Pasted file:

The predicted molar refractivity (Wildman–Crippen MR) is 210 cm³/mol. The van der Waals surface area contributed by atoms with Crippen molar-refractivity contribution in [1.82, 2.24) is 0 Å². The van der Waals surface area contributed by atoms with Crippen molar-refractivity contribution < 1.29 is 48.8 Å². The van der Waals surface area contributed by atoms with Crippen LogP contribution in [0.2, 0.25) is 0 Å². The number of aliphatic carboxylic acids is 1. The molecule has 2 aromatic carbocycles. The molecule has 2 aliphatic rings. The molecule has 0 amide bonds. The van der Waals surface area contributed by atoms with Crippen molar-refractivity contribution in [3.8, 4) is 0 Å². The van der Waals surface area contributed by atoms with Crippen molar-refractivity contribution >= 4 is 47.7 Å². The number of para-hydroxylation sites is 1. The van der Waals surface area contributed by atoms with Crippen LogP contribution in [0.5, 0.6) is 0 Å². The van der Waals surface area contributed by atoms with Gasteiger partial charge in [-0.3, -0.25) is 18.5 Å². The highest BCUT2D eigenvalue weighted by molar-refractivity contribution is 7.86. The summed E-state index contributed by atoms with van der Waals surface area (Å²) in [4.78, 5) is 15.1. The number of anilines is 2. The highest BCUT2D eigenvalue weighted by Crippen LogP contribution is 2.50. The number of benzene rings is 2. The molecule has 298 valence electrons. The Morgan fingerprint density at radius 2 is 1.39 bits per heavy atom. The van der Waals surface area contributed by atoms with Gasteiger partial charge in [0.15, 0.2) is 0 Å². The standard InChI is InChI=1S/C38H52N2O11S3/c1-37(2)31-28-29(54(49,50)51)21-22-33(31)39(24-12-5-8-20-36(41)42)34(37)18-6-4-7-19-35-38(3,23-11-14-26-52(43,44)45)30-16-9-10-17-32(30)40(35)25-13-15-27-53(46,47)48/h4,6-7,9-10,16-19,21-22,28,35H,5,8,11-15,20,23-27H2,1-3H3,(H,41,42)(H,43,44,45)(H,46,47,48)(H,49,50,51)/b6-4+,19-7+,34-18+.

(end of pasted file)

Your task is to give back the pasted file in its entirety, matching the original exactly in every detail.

The predicted molar refractivity (Wildman–Crippen MR) is 210 cm³/mol. The van der Waals surface area contributed by atoms with Crippen molar-refractivity contribution in [1.82, 2.24) is 0 Å². The van der Waals surface area contributed by atoms with Crippen molar-refractivity contribution < 1.29 is 48.8 Å². The van der Waals surface area contributed by atoms with Crippen LogP contribution in [0.2, 0.25) is 0 Å². The number of aliphatic carboxylic acids is 1. The molecule has 2 aromatic carbocycles. The molecule has 2 aliphatic rings. The molecule has 0 amide bonds. The van der Waals surface area contributed by atoms with Crippen molar-refractivity contribution in [3.8, 4) is 0 Å². The van der Waals surface area contributed by atoms with Crippen molar-refractivity contribution >= 4 is 47.7 Å². The number of para-hydroxylation sites is 1. The van der Waals surface area contributed by atoms with Crippen LogP contribution in [0.5, 0.6) is 0 Å². The van der Waals surface area contributed by atoms with Gasteiger partial charge in [-0.3, -0.25) is 18.5 Å². The highest BCUT2D eigenvalue weighted by molar-refractivity contribution is 7.86. The summed E-state index contributed by atoms with van der Waals surface area (Å²) in [4.78, 5) is 15.1. The number of anilines is 2. The highest BCUT2D eigenvalue weighted by Crippen LogP contribution is 2.50. The number of benzene rings is 2. The molecule has 298 valence electrons. The Morgan fingerprint density at radius 2 is 1.39 bits per heavy atom. The van der Waals surface area contributed by atoms with Gasteiger partial charge in [0.15, 0.2) is 0 Å². The standard InChI is InChI=1S/C38H52N2O11S3/c1-37(2)31-28-29(54(49,50)51)21-22-33(31)39(24-12-5-8-20-36(41)42)34(37)18-6-4-7-19-35-38(3,23-11-14-26-52(43,44)45)30-16-9-10-17-32(30)40(35)25-13-15-27-53(46,47)48/h4,6-7,9-10,16-19,21-22,28,35H,5,8,11-15,20,23-27H2,1-3H3,(H,41,42)(H,43,44,45)(H,46,47,48)(H,49,50,51)/b6-4+,19-7+,34-18+.